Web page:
At 2:40 pm EST, WTI had fallen by 1.61% to $70.68. Brent crude was trading down 1.33% at $78.78—after hitting a multi-year high of $80 earlier in the week.
Despite the usual inventory rigamarole that moves prices, today’s oil climate has a host of catalysts pulling prices up and pressing them down—namely supply issues courtesy of Venezuela and Libya, and the possibility of disruption in Iran due to the sanctions. Meanwhile, Saudi Arabia and Russia, the mouthpieces of the OPEC/NOPEC production cut deal, are weighing on prices with promises to step in to fill any production gaps.
OPEC has routinely said they are not targeting a specific price, but the general opinion is that OPEC heavyweight Saudi Arabia needs higher oil prices in order to get enough for its Aramco IPO. But since oil has hit $80, Saudi Arabia, who has seemed to cool its IPO ambitions, has been steadfast in its generous commitment on behalf of OPEC to ramp up production as Venezuela struggles, and as many fear Iran may be blacklisted from oil exports under the weight of sanctions.
Supply problems usually mean higher oil prices, and OPEC has historically been happy to send oil prices higher through supply restrictions. And all the supply problems, real or imagined, are from OPEC members. The most egregious under-producer at present is OPEC member Venezuela, which has seen its production drop steadily over a couple of decades. But its production took a turn for the worse in the last two years, with sharper drops. Venezuela’s production has dropped from 2.3 million barrels per day in January 2016, to 1.6 million bpd in January 2018—with no end in sight to the drop off, particularly since Maduro took home a win in Venezuelan elections last weekend. Maduro insists that he is not the source of PDVSA’s problems, and that insinuating that is a “stupid simplification”.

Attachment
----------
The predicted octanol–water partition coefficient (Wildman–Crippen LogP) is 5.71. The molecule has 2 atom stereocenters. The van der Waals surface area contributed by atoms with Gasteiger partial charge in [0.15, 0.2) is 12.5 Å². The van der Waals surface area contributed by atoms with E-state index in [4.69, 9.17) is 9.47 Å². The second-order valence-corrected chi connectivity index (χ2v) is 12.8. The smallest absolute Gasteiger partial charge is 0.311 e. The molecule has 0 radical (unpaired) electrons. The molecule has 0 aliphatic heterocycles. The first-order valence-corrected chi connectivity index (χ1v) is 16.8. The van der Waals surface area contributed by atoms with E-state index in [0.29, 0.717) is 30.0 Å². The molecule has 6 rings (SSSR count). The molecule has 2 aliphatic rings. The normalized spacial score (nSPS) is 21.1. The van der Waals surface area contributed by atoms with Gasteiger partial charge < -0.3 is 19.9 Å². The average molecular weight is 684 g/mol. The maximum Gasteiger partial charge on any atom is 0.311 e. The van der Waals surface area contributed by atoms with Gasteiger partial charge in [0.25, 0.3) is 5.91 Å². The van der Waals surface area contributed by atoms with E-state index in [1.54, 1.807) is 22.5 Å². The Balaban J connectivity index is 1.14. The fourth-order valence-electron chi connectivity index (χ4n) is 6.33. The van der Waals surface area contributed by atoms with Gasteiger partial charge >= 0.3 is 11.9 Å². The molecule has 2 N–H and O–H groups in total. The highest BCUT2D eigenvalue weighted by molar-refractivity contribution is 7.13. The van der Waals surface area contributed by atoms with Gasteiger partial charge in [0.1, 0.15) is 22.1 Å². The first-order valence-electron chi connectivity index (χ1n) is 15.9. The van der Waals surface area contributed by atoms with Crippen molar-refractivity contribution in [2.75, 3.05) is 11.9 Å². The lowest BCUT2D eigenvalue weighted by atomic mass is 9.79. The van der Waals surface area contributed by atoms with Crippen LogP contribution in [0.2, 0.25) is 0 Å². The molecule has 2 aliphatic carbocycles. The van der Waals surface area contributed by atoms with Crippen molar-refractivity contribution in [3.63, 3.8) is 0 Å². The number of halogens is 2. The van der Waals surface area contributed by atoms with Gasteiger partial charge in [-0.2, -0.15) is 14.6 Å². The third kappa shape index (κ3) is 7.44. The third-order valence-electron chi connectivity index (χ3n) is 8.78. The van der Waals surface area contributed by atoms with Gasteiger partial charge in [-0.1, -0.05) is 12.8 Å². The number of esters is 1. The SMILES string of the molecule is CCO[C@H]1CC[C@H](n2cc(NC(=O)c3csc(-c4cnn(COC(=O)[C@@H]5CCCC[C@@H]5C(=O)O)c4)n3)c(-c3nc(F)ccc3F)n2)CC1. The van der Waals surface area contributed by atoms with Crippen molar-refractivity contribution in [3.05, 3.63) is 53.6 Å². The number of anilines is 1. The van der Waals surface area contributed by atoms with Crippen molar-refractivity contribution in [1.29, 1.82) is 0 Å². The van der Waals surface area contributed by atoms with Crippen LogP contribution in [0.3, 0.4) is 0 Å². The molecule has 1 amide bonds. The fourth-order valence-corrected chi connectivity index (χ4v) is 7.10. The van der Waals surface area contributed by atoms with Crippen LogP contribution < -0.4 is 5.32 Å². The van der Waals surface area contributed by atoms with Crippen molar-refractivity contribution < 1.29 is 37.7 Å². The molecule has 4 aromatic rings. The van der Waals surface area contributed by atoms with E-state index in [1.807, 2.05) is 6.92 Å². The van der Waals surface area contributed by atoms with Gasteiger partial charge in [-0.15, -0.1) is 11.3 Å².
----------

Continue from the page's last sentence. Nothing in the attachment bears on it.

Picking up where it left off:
Bad weather in Libya also took at least 120,000 barrels per day off the market, with production curtailments starting as early as May 17, as oilfield equipment stopped working. The outage is thought to be temporary.
For Iran, the production problems are not yet upon us, nor may they ever be, if Iran has its way. Some analysts are predicting as much as 1 million bpd could be taken off the market as Iran struggles to export its oil given the recent US sanctions that will soon go into effect.
Despite the outages, OPEC’s word that it may end the production deal in June or at least modify it to account for the production losses is good enough for the market. Prices have risen steadily through the month of May, with Brent trading at $73.13 on May 1, and hitting $80 earlier this week.